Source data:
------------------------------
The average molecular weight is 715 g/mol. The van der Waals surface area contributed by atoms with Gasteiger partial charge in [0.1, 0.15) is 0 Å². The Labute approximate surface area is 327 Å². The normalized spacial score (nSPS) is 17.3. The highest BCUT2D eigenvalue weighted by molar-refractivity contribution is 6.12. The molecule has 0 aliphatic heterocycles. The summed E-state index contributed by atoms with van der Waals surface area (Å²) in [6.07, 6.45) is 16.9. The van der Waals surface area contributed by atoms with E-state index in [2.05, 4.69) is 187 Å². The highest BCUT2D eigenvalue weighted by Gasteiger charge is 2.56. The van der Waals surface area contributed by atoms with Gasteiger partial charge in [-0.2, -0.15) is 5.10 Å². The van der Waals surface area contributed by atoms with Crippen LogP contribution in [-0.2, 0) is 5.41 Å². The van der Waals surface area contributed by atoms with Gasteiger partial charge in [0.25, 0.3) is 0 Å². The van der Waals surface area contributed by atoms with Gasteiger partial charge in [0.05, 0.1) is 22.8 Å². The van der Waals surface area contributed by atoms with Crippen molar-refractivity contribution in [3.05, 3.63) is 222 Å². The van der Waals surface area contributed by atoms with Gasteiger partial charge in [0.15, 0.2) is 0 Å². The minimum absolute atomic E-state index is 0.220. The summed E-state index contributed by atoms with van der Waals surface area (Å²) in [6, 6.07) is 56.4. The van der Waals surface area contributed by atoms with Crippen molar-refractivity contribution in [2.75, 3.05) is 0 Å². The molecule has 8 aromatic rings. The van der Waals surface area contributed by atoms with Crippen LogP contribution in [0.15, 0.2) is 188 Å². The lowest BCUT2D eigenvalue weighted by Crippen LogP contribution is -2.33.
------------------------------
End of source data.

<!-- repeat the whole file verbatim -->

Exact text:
The average molecular weight is 715 g/mol. The van der Waals surface area contributed by atoms with Gasteiger partial charge in [0.1, 0.15) is 0 Å². The Labute approximate surface area is 327 Å². The normalized spacial score (nSPS) is 17.3. The highest BCUT2D eigenvalue weighted by molar-refractivity contribution is 6.12. The molecule has 0 aliphatic heterocycles. The summed E-state index contributed by atoms with van der Waals surface area (Å²) in [6.07, 6.45) is 16.9. The van der Waals surface area contributed by atoms with E-state index in [2.05, 4.69) is 187 Å². The highest BCUT2D eigenvalue weighted by Gasteiger charge is 2.56. The van der Waals surface area contributed by atoms with Gasteiger partial charge in [-0.2, -0.15) is 5.10 Å². The van der Waals surface area contributed by atoms with Crippen LogP contribution in [-0.2, 0) is 5.41 Å². The van der Waals surface area contributed by atoms with Gasteiger partial charge in [0.25, 0.3) is 0 Å². The van der Waals surface area contributed by atoms with Gasteiger partial charge in [0.05, 0.1) is 22.8 Å². The van der Waals surface area contributed by atoms with Crippen molar-refractivity contribution in [3.05, 3.63) is 222 Å². The van der Waals surface area contributed by atoms with Gasteiger partial charge in [0.15, 0.2) is 0 Å². The minimum absolute atomic E-state index is 0.220. The summed E-state index contributed by atoms with van der Waals surface area (Å²) in [6, 6.07) is 56.4. The van der Waals surface area contributed by atoms with Crippen molar-refractivity contribution in [2.75, 3.05) is 0 Å². The molecule has 8 aromatic rings. The van der Waals surface area contributed by atoms with Crippen LogP contribution in [0.15, 0.2) is 188 Å². The lowest BCUT2D eigenvalue weighted by Crippen LogP contribution is -2.33.